BERLIN -- Bjorn Engholm, the leader of the Social Democratic opposition in parliament, may be forced to give up his ambition to be head of Germany, leaving Chancellor Helmut Kohl virtually unopposed in next year's elections.
Accused of "bending the truth" about when he knew of a 6-year-old election scandal, Mr. Engholm must defend himself before the leadership committee of the Social Democratic Party.
If the allegations prove correct, he will almost certainly be asked to give up his plans to run against Mr. Kohl in elections late next year. He also will be advised to resign his party post and he may even have to give up his post as president of the northern state of Schleswig-Holstein.
If Mr. Engholm does fall, Mr. Kohl will be "alone on the mountain, a very high mountain, with nobody climbing up," in the words of an independent political observer.
Mr. Kohl, whose popularity rating has been skittering along at 28 percent, was called the luckiest chancellor in post World War II Germany by the same observer.
The Social Democrats will have little chance to prepare a candidate who can win before the 1994 elections.
Mr. Engholm, who has been losing credibility and popularity for weeks, received what looks to be the coup de grace in this week's edition of Der Spiegel, Germany's leading news magazine.
Der Spiegel reported that Mr. Engholm knew about dirty tricks in his 1987 campaign for the presidency of Schleswig-Holstein at least a week before he said he did.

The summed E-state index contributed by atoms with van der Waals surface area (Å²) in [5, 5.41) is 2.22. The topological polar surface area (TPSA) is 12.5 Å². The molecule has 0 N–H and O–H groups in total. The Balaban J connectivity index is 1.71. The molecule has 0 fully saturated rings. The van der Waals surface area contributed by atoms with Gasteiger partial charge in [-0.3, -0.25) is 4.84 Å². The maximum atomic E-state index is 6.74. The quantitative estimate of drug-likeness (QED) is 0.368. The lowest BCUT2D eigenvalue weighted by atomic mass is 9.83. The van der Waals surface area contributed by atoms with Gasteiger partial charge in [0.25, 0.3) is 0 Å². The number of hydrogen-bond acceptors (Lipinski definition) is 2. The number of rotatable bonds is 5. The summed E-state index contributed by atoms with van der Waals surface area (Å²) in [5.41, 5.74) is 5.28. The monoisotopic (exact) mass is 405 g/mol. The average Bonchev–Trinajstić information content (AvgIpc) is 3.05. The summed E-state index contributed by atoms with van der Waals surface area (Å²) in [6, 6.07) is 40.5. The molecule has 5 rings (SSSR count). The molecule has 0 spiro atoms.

Mr. Engholm was the target of a smear campaign initiated by the then-incumbent president, Uwe Barschel. Mr. Barschel was a member of the Christian Democratic Party, the governing party of Mr. Kohl.
Der Spiegel said Mr. Engholm learned about the tactics but said nothing because he thought the dirty tricks could be turned to his advantage. Mr. Barschel later committed suicide in Switzerland and Mr. Engholm went on to become president of the north German state.
Mr. Engholm misstated the date he learned of the dirty tricks when he testified before a special parliamentary committee investigating the campaign, according to Der Spiegel.
Mr. Engholm did not deny the Spiegel report, "a person can repress much in six years."
"I hope I can make clear to my friends [today], in what an extreme situation I then stood," he said.
But he had little visible support this weekend. Social Democratic politicians said Mr. Engholm must put all the facts on the table today.